The best daytime during the week to start this hike is roughly 3 hours before low tide. During weekends and especially the entire summer, you don't have any option than arriving early latest 8 am, to get a parking lot. Tide Times for the hike to the Alamere Falls or check at the Bear Valley Information Center. However, the entire trail is awesome. Go for a swim first, enjoy the upper waterfalls and wait for low tide.
Overall the best times to hike to Alamere Falls regarding weather and crowds are spring in April and May, the end of the summer in September and the beginning of fall in October. However, also the winter can be an excellent time on a sunny day. It is rare that the Bay Area experiences minus degrees.
Tip for Photographers
The best light for a good shot of the falls is after midday. Of course, the falls are always fascinating, but the morning light is terrible.
Swimming at Alamere Falls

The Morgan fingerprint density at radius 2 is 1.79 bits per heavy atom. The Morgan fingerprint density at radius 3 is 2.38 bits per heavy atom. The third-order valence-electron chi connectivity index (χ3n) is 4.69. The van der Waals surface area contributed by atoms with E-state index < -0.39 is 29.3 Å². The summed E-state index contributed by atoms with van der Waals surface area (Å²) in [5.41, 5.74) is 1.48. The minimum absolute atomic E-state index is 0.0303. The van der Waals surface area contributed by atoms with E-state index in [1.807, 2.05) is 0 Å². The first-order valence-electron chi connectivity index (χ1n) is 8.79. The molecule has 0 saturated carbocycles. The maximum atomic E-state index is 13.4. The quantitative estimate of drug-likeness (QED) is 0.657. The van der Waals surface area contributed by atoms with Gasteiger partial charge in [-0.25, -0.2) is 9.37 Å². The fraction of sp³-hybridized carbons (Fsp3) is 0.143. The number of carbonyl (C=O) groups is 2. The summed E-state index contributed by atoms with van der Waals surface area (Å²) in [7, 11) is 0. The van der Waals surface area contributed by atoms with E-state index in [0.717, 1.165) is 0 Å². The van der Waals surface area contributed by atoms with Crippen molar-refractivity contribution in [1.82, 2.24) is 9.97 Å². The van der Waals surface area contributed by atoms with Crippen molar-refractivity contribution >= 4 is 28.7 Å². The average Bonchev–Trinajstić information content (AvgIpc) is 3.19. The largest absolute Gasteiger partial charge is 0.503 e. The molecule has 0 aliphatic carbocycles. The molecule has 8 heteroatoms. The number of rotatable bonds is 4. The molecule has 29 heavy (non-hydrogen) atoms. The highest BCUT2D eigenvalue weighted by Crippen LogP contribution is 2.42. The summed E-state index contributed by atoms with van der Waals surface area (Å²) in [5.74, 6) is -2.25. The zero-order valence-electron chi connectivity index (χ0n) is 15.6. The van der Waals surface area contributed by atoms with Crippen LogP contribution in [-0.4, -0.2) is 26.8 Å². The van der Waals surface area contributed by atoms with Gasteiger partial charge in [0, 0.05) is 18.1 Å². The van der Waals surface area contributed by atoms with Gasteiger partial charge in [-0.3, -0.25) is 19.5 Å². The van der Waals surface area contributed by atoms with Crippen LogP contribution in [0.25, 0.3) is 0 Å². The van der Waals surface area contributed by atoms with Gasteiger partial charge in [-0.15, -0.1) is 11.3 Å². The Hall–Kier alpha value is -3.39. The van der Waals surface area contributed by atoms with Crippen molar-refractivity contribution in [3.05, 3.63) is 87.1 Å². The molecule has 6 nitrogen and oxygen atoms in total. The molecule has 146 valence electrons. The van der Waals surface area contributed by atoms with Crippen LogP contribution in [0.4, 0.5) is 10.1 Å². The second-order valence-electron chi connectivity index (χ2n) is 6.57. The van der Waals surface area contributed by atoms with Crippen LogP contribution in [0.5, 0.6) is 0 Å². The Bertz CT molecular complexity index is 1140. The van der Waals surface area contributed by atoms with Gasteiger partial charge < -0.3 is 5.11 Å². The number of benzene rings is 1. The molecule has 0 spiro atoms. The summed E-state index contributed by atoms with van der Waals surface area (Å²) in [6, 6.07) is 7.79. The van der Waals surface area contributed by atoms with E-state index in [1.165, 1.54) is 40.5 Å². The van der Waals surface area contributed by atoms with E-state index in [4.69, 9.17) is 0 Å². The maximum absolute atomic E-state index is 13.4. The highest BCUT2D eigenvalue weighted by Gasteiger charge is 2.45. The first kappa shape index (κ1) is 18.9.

Swimming is not safe here. The beach is not patrolled, and strong currents can occur. Nevertheless, there are several awesome spots like Bass Lake, Crystal Lake or Pelican Lake.
Bass Lake is the first one to the left, Crystal the second to the right, and Pelican Lake the last one to the left, where we went swimming on the way back. If you go swimming in one of the lakes, it is at your own risk.
Points of Interest Inside the Park
If hiking to the falls, try to combine your visit with one of the other attractions depending on the day and month of your visit;
- Point Reyes Lighthouse was built in 1870